UK and Ireland Menu
1 - Introduction - your garden and how to help bring back wildlife
PART 2 - Pond life
& how to make a wildlife pond
PART 3 - Mammals,
birds, plants and insects - environment and care
4 - Reduce food miles and grow your own fruit and veg
The most life-enriching garden on
earth is the one that costs almost nothing to create.
As we reported
here in the late 1990's, an average of over 60% of the wild bird
population had disappeared in the previous 25 years up to that point.
Since then the statistics have shown a further decline in bird numbers
and there seems no end to this worrying trend.
Farming practices and agricultural pesticides are most commonly
linked to these figures, but closer to home over-managed gardens
can be just as much to blame for the serious strain we are imposing
on our native and transient wildlife. In fact, everything you do
in your garden can make a difference to the local environment in
ways you may never have imagined. Like the "butterfly effect"
every small change you make can cause a chain reaction effecting
the survival of flora and fauna across each neighbouring micro-habitat
and larger dwellings above and below ground, not just in the garden
but far beyond its boundaries.
care area of VeggieGlobal and Looking Glass offers advice to gardeners
of all ages and experience. Whether you are an just starting out
or a seasoned professional, these pages may help you to look at
a few square metres of the world in a far less evasive way without
ever feeling that you are compromising a garden's appeal as a place
of solace and relaxation.
The first step is to understand that nature is not what you control
but what you leave alone.
Much of our world has been manipulated by humans and gardens in
particular have undergone generations of harsh handling, no thanks
to years of soil disturbance, polluted with treatments upon treatments
of pesticides, weedkillers and growth enhancers. Conversely, some
gardens have been left to overrun and fallen into "neglect".
In fact such gardens are far more likely to be teaming with natural
flora and fauna - and providing it hasn't been overun by invasive
species (nonnative plants introduced by humans over the years and
have now spread out of control and become a threat to natural habitats)
a "neglected" garden is the ideal local platform to understand
the complexity and biological interdependency of its inhabitants
within such a fragile, self-sufficient ecosystem.
How do you see your
many people take great strides to "makeover" a garden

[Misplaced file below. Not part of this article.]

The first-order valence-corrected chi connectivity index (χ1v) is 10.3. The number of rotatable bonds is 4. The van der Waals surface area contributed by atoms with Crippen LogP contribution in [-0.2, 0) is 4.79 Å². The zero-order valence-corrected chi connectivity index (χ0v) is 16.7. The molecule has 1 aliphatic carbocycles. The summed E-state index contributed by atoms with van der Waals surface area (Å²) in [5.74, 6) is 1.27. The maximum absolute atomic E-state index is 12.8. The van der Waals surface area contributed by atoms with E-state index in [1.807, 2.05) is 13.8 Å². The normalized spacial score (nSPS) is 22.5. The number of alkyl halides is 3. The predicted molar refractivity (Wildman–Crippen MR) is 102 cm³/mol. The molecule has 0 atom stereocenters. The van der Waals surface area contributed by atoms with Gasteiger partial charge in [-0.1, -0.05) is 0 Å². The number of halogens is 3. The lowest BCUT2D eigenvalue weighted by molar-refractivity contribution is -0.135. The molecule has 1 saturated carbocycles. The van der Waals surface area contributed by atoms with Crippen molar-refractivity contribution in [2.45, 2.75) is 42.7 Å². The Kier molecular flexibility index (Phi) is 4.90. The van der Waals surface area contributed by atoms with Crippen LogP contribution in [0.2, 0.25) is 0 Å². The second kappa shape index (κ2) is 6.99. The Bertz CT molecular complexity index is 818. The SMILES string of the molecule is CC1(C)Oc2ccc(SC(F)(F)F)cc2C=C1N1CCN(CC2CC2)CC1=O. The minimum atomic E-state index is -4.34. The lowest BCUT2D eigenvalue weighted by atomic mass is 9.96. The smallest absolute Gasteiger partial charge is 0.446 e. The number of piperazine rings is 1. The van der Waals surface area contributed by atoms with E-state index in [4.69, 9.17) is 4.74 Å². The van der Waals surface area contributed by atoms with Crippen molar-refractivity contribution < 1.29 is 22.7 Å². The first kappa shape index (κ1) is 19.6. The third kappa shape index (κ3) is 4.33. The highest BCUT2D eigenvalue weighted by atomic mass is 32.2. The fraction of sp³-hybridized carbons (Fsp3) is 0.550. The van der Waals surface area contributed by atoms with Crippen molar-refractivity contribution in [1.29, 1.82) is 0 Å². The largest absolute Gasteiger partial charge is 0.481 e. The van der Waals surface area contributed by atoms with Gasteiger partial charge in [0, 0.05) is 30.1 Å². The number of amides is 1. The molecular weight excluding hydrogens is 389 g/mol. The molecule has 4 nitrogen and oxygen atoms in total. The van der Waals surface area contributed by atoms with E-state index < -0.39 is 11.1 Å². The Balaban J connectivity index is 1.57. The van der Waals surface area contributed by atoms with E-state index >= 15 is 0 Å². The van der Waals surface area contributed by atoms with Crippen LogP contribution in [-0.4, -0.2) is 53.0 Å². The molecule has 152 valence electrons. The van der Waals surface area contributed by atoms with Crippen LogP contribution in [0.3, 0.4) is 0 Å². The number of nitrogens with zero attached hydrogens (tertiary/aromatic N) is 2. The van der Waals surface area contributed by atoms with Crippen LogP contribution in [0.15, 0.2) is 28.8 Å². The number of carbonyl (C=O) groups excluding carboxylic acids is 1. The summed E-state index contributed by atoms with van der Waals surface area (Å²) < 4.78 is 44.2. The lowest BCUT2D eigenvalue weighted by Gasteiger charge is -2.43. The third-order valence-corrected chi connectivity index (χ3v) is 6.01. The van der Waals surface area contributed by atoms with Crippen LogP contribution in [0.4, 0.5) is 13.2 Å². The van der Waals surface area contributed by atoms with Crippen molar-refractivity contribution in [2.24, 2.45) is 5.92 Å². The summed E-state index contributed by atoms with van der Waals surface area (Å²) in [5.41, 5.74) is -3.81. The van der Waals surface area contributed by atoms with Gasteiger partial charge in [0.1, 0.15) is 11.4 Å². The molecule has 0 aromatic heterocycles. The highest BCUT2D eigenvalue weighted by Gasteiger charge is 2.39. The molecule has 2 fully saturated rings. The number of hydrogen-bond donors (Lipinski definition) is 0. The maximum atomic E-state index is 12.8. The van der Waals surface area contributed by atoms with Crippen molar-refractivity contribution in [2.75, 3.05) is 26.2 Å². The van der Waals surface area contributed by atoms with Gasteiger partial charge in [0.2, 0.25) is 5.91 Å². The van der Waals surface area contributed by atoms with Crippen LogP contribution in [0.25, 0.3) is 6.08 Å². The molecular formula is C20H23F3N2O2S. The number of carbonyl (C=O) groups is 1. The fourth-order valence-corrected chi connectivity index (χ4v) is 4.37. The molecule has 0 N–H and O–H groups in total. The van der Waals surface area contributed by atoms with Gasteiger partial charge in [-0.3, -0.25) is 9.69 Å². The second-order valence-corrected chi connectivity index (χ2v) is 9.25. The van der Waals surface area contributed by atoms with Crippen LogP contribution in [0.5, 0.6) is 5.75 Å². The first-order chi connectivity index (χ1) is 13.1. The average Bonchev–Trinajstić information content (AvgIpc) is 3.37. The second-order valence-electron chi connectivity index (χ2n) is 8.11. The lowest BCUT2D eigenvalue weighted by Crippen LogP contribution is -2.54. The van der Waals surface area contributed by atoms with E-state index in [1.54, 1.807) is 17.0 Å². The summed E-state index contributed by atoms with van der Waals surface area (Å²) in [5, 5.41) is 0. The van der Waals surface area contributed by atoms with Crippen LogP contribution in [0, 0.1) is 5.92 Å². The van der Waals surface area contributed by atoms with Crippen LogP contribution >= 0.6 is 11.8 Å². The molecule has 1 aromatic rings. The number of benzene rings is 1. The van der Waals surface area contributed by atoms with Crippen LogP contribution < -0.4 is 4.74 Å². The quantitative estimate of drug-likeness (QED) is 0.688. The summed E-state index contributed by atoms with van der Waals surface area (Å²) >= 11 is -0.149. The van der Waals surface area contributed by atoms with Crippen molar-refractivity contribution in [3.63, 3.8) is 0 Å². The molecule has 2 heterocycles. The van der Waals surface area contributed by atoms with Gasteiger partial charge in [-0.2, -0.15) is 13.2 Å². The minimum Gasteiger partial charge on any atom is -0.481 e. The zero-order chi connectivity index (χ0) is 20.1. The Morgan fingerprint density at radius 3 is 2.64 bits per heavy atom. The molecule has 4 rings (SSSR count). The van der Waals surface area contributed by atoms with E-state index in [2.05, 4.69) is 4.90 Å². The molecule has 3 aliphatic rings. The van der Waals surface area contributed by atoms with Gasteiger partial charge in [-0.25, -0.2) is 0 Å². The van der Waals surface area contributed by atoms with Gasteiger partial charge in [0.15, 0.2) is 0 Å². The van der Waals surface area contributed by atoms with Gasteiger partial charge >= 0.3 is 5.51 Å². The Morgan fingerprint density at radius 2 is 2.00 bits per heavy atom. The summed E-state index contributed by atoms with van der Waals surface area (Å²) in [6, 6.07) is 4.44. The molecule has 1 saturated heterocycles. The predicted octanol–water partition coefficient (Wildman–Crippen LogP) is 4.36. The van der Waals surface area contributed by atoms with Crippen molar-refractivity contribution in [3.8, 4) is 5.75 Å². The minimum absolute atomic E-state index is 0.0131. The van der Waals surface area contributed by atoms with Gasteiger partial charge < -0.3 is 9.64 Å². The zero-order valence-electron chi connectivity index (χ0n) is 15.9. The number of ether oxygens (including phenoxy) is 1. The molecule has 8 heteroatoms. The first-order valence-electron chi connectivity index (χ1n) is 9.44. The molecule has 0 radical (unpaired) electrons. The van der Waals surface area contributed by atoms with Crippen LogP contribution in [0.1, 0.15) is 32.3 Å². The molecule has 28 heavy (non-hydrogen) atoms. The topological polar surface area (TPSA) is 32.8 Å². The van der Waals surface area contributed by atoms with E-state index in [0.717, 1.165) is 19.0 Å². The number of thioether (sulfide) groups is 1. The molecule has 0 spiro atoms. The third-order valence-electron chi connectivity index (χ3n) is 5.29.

to how they want it to look... rather than what might be a suitable
environmentally friendly habitat which fits natively as part of
the geography and biology of the local area. Garden centre and home
designer magazine mentality is part of a mindset which can only
be described as the bane of VeggieGlobal and Looking-Glass. The
actions of those who blindly follow the garden industry and who
also judge a garden by what they think suits their "design"
invariably leads to pretentious cosmetic layouts which play no effective
part in re-naturing. Much of what diletante gardeners assume and
what garden designers and landscaping practices portray as wildlife
friendly and "organic" is no more than marketing greenwash.
Therefore, the more you begin to understand the close affinity that
is required to genuinely tune into the nature of your garden the
more you may recognise that nature itself cannot be contrived by
sophomoric design. Because of how natural flora and fauna interacts
with its close surroundings, every square meter of your garden,
your city or village, country and beyond has its own micro-biological
fingerprint - unique from one few square metres to the next. This
means that what flora and fauna might be biologically compatible
and therefore sustainable in one garden may be quite inappropriate
in your friend's garden on the other side of town. There are exceptions
to this rule if you are trying to kick-start a natural convergence
in what was once a lifeless garden - such as creating a wildlife
pond - and this is explained later on.
This is not to say that a garden can't look beautiful if it's genuinely
tailored to support local wildlife, but to achieve this you need
to reflect on what you perceive as an idilic garden scene. Does
it include symmetry or asymmetric vistas? Does it mean a closely
manicured lawn or otherwise meadow-like grassy areas? Are you envisaging
pedicured bushes or else free-growing hedgerows and clusters of
self-seeded shrubs throwing dappled sunlight shadows over of woodland
floors of wildflowers and broken branches? There can actually be
room for both "opposites" in your garden as long as you
are able to accept that you should not aggressively control of how
the boundaries between natural and manicured vistas begin and end.
The way to make this possible is to take a little time to understand
the biology of your garden, not just the obvious soil characteristics,
but the light that reaches all the different areas, the overall
dampness, the slopes if any, and most importantly, the kind of wildlife
that visits it already; whether it be birds, mammals or amphibians.